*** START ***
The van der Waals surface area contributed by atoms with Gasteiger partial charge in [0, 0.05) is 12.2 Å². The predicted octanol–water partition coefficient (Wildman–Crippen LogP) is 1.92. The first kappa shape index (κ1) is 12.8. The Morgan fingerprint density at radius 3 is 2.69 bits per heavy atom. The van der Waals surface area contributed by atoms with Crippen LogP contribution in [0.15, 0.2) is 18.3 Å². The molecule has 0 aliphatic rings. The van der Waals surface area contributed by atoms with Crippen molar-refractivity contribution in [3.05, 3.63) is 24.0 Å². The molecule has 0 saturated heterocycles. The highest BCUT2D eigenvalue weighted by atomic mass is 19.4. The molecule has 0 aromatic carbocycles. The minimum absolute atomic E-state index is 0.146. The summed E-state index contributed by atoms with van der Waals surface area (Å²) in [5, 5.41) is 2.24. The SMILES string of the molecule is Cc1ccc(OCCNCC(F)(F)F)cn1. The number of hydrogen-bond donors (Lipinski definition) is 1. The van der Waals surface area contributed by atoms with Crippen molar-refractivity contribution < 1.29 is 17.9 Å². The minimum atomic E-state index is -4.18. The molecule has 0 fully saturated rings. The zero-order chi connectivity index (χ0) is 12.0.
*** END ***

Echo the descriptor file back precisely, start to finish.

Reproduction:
The van der Waals surface area contributed by atoms with Gasteiger partial charge in [0, 0.05) is 12.2 Å². The predicted octanol–water partition coefficient (Wildman–Crippen LogP) is 1.92. The first kappa shape index (κ1) is 12.8. The Morgan fingerprint density at radius 3 is 2.69 bits per heavy atom. The van der Waals surface area contributed by atoms with Crippen LogP contribution in [0.15, 0.2) is 18.3 Å². The molecule has 0 aliphatic rings. The van der Waals surface area contributed by atoms with Crippen molar-refractivity contribution in [3.05, 3.63) is 24.0 Å². The molecule has 0 saturated heterocycles. The highest BCUT2D eigenvalue weighted by atomic mass is 19.4. The molecule has 0 aromatic carbocycles. The minimum absolute atomic E-state index is 0.146. The summed E-state index contributed by atoms with van der Waals surface area (Å²) in [5, 5.41) is 2.24. The SMILES string of the molecule is Cc1ccc(OCCNCC(F)(F)F)cn1. The number of hydrogen-bond donors (Lipinski definition) is 1. The van der Waals surface area contributed by atoms with Crippen molar-refractivity contribution < 1.29 is 17.9 Å². The minimum atomic E-state index is -4.18. The molecule has 0 fully saturated rings. The zero-order chi connectivity index (χ0) is 12.0.